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[] SFC 30.06.02 der mythos des durch einen emailanhang geöffneten Staudamms,

gute antwort auf den washington post artikel.....

Bill Wallace, Chronicle Staff Writer
Sunday, June 30, 2002

Despite growing government concern that al Qaeda and its allies may
try to use computers to disrupt electrical power grids, transportation
systems and emergency communication networks, many experts on
terrorism and computer security are skeptical about the overall menace
of cyber-terrorism.

"The notion that somebody armed with a laptop in Peshawar, Pakistan,
could bring down California's power grid is pretty far-fetched," said
Kevin Terpstra, communications director for the California Department
of Information Technology, an agency responsible for assessing the
security of the state's computer systems.

"There is reason to be concerned about computer security and critical
infrastructure vulnerabilities . . . but the likelihood of this type
of an attack is very small."

Cyber-terrorism has become one of the hottest buzzwords among national
security officials, especially since the Sept. 11 attacks. The subject
has been the topic of numerous legislative hearings in Washington,
D.C., and more than 560 newspaper and magazine articles using the term
have been published in the past year alone.

In January, the FBI's National Infrastructure Protection Center warned
that information on the Internet about power plants, toxic waste dumps
and other sensitive sites could be used by foreign extremists to
launch attacks on the United States.

And last week, the Business Software Alliance, a trade association,
released an industry survey in which 59 percent of the information
technology specialists polled said they considered a major terrorist
computer attack likely in the next 12 months.

Underscoring the possible danger, several newspapers reported that
computer operators in the Middle East and South Asia had attempted to
penetrate computer systems in Northern California last fall.

However, experts interviewed by The Chronicle said the vast majority
of these computer intruders are trying to steal information -- not
shut down electrical utilities, release water from dams or engage in
other dangerous acts of sabotage.

It is difficult, the experts say, for a hacker to launch an attack on
an infrastructure control system because very few of these systems are
accessible through the Internet.

In March, CIO magazine, a journal for computer system professionals,
published a detailed article on information security that debunked the
cyber- terrorist threat.

The magazine quoted Marcus Kempe, the director of operations for the
Massachusetts Water Resource Authority, as saying a cyber-terrorist
intent on tampering with his utility would have to make three
complicated intrusions to gain access to the necessary control

And he would have to break into a highly secure building in
Massachusetts in order to make them because the system is not
connected to the Internet. This would present a problem for the
terrorist who thinks he can sabotage the utility by using his laptop
in Pakistan.

"Could a computer attack get us to a high-consequence event? Probably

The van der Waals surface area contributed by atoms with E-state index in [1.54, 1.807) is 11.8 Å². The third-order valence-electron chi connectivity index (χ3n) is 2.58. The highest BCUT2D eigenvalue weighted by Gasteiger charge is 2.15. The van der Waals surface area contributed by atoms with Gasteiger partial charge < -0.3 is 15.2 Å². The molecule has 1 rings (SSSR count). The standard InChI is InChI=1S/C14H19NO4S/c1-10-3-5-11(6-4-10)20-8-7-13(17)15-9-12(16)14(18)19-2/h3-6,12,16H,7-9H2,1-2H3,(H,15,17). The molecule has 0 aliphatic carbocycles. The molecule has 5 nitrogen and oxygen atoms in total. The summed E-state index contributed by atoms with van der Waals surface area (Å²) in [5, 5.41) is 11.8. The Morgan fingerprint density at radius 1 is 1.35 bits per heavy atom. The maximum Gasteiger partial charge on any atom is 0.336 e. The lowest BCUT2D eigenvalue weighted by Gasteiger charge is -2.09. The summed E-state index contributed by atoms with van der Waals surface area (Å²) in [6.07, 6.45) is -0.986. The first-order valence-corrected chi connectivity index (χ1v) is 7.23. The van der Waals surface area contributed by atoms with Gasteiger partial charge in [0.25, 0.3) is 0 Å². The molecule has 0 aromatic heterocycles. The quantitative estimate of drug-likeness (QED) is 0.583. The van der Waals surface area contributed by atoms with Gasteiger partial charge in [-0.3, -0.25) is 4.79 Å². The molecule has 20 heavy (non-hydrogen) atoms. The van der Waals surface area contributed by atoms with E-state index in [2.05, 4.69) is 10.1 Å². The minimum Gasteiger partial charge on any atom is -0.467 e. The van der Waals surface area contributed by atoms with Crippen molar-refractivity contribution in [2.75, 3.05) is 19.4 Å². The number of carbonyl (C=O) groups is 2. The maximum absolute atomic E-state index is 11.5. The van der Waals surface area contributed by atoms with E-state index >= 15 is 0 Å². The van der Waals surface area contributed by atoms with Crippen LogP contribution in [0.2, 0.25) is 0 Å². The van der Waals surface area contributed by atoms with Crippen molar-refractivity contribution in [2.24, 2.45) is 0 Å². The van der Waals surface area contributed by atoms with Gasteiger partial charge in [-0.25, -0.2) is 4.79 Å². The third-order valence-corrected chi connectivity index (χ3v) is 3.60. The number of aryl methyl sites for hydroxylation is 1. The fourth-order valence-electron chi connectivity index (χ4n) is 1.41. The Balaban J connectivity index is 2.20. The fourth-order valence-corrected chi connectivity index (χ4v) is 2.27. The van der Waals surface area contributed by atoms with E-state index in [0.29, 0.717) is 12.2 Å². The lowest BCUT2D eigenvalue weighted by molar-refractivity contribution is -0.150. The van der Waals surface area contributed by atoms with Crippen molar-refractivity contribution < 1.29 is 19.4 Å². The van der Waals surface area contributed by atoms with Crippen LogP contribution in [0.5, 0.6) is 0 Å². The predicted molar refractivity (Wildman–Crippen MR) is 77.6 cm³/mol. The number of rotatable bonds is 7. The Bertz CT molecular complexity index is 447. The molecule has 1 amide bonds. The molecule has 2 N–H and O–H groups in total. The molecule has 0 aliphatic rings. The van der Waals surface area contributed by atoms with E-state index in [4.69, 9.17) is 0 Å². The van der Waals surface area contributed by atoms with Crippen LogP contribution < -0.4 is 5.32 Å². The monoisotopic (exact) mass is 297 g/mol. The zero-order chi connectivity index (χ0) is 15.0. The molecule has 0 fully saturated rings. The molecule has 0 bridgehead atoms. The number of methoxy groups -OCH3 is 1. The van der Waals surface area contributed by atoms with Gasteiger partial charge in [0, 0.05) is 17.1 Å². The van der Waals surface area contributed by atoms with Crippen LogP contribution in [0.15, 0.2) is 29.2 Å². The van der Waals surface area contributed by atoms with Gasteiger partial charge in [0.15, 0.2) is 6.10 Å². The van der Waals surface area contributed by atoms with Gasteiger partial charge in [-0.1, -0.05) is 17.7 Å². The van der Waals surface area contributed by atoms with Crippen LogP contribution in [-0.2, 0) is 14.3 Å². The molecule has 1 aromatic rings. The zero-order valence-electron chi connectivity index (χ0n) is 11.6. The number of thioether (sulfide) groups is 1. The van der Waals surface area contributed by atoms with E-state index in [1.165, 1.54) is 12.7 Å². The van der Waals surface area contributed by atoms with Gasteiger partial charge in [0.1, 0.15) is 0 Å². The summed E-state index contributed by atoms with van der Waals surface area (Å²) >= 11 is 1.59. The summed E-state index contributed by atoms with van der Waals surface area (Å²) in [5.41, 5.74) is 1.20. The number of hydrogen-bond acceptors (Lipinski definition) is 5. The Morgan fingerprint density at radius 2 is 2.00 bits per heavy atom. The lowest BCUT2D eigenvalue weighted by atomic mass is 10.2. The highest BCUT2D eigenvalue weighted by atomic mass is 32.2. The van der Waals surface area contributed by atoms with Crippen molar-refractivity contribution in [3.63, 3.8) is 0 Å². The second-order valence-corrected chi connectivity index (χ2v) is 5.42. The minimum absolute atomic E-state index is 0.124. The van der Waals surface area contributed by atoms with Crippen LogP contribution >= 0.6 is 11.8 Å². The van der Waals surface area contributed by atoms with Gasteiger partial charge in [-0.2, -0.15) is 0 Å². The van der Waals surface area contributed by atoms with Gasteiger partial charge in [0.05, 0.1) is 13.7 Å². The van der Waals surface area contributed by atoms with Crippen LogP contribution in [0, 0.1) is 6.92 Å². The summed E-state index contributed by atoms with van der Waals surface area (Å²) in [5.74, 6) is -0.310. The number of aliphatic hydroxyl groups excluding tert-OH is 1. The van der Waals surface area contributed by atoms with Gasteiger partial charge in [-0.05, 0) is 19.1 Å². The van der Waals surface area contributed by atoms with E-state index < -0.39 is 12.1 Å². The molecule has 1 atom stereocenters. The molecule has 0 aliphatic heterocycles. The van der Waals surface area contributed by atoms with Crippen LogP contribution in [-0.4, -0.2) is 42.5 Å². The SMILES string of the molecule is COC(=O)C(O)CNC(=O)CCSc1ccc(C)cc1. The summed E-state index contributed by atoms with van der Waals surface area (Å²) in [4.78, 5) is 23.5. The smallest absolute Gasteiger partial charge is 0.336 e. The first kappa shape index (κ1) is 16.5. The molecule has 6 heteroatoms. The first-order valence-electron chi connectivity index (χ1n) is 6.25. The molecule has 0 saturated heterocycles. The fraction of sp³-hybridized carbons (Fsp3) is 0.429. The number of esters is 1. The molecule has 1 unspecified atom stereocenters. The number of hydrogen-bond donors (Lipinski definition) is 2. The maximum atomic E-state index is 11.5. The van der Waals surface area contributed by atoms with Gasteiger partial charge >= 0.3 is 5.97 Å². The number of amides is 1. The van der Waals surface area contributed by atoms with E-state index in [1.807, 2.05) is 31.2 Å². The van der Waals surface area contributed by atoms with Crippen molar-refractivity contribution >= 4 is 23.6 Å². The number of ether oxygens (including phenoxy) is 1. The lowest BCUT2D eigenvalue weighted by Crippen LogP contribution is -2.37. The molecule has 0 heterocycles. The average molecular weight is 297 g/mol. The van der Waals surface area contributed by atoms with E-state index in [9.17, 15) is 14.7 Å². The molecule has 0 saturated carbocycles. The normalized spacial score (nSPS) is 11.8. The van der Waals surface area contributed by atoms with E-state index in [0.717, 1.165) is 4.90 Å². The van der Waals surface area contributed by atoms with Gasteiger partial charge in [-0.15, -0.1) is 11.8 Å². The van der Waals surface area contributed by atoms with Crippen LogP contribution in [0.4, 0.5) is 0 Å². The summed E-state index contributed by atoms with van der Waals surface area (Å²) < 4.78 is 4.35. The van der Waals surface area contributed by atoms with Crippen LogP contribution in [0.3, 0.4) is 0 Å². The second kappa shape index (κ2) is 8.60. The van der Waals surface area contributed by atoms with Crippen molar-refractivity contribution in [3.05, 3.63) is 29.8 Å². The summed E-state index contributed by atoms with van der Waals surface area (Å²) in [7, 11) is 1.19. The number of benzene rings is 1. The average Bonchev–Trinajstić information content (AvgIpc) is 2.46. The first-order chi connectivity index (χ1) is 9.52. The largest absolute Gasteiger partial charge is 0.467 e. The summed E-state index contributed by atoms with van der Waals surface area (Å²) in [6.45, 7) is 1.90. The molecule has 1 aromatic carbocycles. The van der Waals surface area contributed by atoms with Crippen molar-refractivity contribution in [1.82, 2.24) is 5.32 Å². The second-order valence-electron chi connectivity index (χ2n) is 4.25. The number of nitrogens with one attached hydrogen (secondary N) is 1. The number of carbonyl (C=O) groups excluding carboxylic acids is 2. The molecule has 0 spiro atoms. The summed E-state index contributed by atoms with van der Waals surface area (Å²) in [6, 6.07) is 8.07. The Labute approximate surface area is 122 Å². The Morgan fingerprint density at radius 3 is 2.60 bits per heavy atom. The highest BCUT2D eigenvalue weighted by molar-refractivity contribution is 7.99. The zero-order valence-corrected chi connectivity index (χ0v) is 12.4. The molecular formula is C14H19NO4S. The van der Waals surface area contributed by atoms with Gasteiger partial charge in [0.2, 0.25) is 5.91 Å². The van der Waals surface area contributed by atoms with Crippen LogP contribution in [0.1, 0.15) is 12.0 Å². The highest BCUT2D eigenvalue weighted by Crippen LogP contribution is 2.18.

not," Kempe told the magazine.

David Wagner, a computer science professor at UC Berkeley who
specializes in information security, said some utilities do have
operations that are controlled by means of the Internet, "but not all
of them and maybe not the most critical ones."

"There are some crucial vulnerabilities," Wagner said, "but if you
want to rank how serious those vulnerabilities are, they are less
serious than what you can do with explosives and much less serious
than what you could do with chemical or biological agents.

"I used to be concerned about cyber-terrorism, but I think in the past
year I have come to realize that it is not the most serious thing we
have to worry about."

Dorothy Denning, the director of the Georgetown University Institute
for Information Assurance, testified before the House Judicial
Committee two years ago that cyber-terrorism, while worthy of concern,
was overrated as a threat to the American public. Denning told The
Chronicle that her opinion has changed little since the Sept. 11

"To get noticed, they would have to do something very dramatic, like
flood a dam or something," she told The Chronicle. "Those kinds of
actions are a lot more difficult to engineer with a computer than they
would be with a bomb -- and whether they would work or not would be a
lot less certain."

John Pike, a weapons systems analyst and director of, a defense policy organization in Washington, D.C.,
stressed that terrorists use simple, direct methods for operations
because they are less likely to fail.

He said the Sept. 11 attacks were a perfect example. "You had 20
people get on four planes to attack two targets," he said. "Only 19
made the flights, and only three of the planes reached their targets.
But the plan succeeded anyway because it was simple."

He said cyber-attack scenarios are too complex to have much appeal for
terrorist groups. Furthermore, they are likely to fail.

"If you pitch a bad script in Hollywood, the worst that can happen is
you get thrown out of the office," he said with a chuckle. "If I were
some guy from al Qaeda pitching a (complicated and risky)
cyber-terrorism plot to Osama bin Laden, I would be a little nervous
about making it out of his office alive. "

E-mail Bill Wallace at bwallace -!
- sfchronicle -
 com -

Olivier Minkwitz___________________________________
Dipl. Pol.
HSFK Hessische Stiftung für Friedens- und Konfliktforschung
PRIF Peace Research Institute Frankfurt
Leimenrode 29 60322 Frankfurt a/M Germany
Tel +49 (0)69 9591 0422  Fax +49 (0)69 5584 81
Mobil   0172  3196 006                            pgpKey:0xAD48A592
minkwitz -!
- hsfk -

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